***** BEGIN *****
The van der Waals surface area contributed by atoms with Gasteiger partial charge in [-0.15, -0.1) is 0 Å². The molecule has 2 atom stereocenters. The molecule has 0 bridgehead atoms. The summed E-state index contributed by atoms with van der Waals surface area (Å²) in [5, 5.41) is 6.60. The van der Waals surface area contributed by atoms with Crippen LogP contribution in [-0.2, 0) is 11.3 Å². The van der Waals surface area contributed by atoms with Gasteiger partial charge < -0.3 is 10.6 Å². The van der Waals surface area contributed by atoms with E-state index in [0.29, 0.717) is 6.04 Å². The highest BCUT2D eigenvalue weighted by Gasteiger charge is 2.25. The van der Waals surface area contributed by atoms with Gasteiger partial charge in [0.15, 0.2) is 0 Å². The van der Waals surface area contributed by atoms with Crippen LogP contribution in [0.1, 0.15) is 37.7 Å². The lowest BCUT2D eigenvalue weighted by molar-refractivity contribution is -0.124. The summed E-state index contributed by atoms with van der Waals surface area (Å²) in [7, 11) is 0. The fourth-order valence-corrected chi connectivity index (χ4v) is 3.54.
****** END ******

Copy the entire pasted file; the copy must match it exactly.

The van der Waals surface area contributed by atoms with Gasteiger partial charge in [-0.15, -0.1) is 0 Å². The molecule has 2 atom stereocenters. The molecule has 0 bridgehead atoms. The summed E-state index contributed by atoms with van der Waals surface area (Å²) in [5, 5.41) is 6.60. The van der Waals surface area contributed by atoms with Crippen LogP contribution in [-0.2, 0) is 11.3 Å². The van der Waals surface area contributed by atoms with Gasteiger partial charge < -0.3 is 10.6 Å². The van der Waals surface area contributed by atoms with E-state index in [0.29, 0.717) is 6.04 Å². The highest BCUT2D eigenvalue weighted by Gasteiger charge is 2.25. The van der Waals surface area contributed by atoms with Gasteiger partial charge in [0.15, 0.2) is 0 Å². The van der Waals surface area contributed by atoms with Crippen LogP contribution in [0.1, 0.15) is 37.7 Å². The lowest BCUT2D eigenvalue weighted by molar-refractivity contribution is -0.124. The summed E-state index contributed by atoms with van der Waals surface area (Å²) in [7, 11) is 0. The fourth-order valence-corrected chi connectivity index (χ4v) is 3.54.